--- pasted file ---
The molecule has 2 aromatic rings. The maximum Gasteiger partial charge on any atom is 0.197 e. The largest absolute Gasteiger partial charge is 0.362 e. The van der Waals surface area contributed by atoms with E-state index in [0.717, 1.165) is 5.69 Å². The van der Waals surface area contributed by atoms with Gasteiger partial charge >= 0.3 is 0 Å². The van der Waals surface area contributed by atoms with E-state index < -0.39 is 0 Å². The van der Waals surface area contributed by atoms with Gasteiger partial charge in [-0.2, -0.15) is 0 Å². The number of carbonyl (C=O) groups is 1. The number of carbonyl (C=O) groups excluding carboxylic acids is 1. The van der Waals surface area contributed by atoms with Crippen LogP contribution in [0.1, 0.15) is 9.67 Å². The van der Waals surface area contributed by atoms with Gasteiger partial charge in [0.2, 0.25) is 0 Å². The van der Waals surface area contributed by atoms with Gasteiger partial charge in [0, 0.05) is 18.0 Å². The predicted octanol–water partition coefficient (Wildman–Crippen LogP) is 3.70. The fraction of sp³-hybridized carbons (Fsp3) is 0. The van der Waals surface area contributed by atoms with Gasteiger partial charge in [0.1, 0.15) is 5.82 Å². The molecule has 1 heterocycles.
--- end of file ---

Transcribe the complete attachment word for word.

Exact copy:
The molecule has 2 aromatic rings. The maximum Gasteiger partial charge on any atom is 0.197 e. The largest absolute Gasteiger partial charge is 0.362 e. The van der Waals surface area contributed by atoms with E-state index in [0.717, 1.165) is 5.69 Å². The van der Waals surface area contributed by atoms with Gasteiger partial charge >= 0.3 is 0 Å². The van der Waals surface area contributed by atoms with E-state index < -0.39 is 0 Å². The van der Waals surface area contributed by atoms with Gasteiger partial charge in [-0.2, -0.15) is 0 Å². The number of carbonyl (C=O) groups is 1. The number of carbonyl (C=O) groups excluding carboxylic acids is 1. The van der Waals surface area contributed by atoms with Crippen LogP contribution in [0.1, 0.15) is 9.67 Å². The van der Waals surface area contributed by atoms with Gasteiger partial charge in [0.2, 0.25) is 0 Å². The van der Waals surface area contributed by atoms with Gasteiger partial charge in [0, 0.05) is 18.0 Å². The predicted octanol–water partition coefficient (Wildman–Crippen LogP) is 3.70. The fraction of sp³-hybridized carbons (Fsp3) is 0. The van der Waals surface area contributed by atoms with Gasteiger partial charge in [0.1, 0.15) is 5.82 Å². The molecule has 1 heterocycles.